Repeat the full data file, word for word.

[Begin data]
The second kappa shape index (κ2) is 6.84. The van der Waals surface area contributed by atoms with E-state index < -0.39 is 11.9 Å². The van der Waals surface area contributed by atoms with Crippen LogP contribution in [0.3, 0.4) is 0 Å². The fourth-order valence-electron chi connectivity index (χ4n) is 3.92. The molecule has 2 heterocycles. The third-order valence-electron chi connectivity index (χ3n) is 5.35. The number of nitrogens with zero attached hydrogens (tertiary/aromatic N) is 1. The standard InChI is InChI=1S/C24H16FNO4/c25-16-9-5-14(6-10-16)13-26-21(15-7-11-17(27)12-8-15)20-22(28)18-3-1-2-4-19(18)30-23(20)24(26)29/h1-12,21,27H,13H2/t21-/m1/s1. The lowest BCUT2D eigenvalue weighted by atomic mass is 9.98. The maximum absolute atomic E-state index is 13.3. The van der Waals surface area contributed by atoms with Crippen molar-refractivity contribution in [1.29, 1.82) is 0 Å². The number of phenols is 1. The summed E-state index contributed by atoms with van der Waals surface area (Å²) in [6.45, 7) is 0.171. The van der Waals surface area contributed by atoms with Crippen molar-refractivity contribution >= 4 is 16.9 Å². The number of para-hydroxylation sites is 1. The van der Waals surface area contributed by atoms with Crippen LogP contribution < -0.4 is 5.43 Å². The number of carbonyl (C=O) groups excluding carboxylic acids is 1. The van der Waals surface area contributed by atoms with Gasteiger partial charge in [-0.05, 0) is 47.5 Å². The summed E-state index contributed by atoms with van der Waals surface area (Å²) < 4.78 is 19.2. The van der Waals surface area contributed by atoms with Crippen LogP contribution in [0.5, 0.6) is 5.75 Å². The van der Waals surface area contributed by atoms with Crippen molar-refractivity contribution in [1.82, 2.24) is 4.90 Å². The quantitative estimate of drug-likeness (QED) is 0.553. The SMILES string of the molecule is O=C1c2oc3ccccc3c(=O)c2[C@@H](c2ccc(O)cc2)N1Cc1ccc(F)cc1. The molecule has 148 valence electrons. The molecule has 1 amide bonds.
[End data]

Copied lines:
The second kappa shape index (κ2) is 6.84. The van der Waals surface area contributed by atoms with E-state index < -0.39 is 11.9 Å². The van der Waals surface area contributed by atoms with Crippen LogP contribution in [0.3, 0.4) is 0 Å². The fourth-order valence-electron chi connectivity index (χ4n) is 3.92. The molecule has 2 heterocycles. The third-order valence-electron chi connectivity index (χ3n) is 5.35. The number of nitrogens with zero attached hydrogens (tertiary/aromatic N) is 1. The standard InChI is InChI=1S/C24H16FNO4/c25-16-9-5-14(6-10-16)13-26-21(15-7-11-17(27)12-8-15)20-22(28)18-3-1-2-4-19(18)30-23(20)24(26)29/h1-12,21,27H,13H2/t21-/m1/s1. The lowest BCUT2D eigenvalue weighted by atomic mass is 9.98. The maximum absolute atomic E-state index is 13.3. The van der Waals surface area contributed by atoms with Crippen molar-refractivity contribution in [1.29, 1.82) is 0 Å². The number of phenols is 1. The summed E-state index contributed by atoms with van der Waals surface area (Å²) in [6.45, 7) is 0.171. The van der Waals surface area contributed by atoms with Crippen molar-refractivity contribution >= 4 is 16.9 Å². The number of para-hydroxylation sites is 1. The van der Waals surface area contributed by atoms with Crippen LogP contribution < -0.4 is 5.43 Å². The number of carbonyl (C=O) groups excluding carboxylic acids is 1. The van der Waals surface area contributed by atoms with Gasteiger partial charge in [-0.05, 0) is 47.5 Å². The summed E-state index contributed by atoms with van der Waals surface area (Å²) < 4.78 is 19.2. The van der Waals surface area contributed by atoms with Crippen LogP contribution in [0.5, 0.6) is 5.75 Å². The van der Waals surface area contributed by atoms with Crippen molar-refractivity contribution in [1.82, 2.24) is 4.90 Å². The quantitative estimate of drug-likeness (QED) is 0.553. The SMILES string of the molecule is O=C1c2oc3ccccc3c(=O)c2[C@@H](c2ccc(O)cc2)N1Cc1ccc(F)cc1. The molecule has 148 valence electrons. The molecule has 1 amide bonds.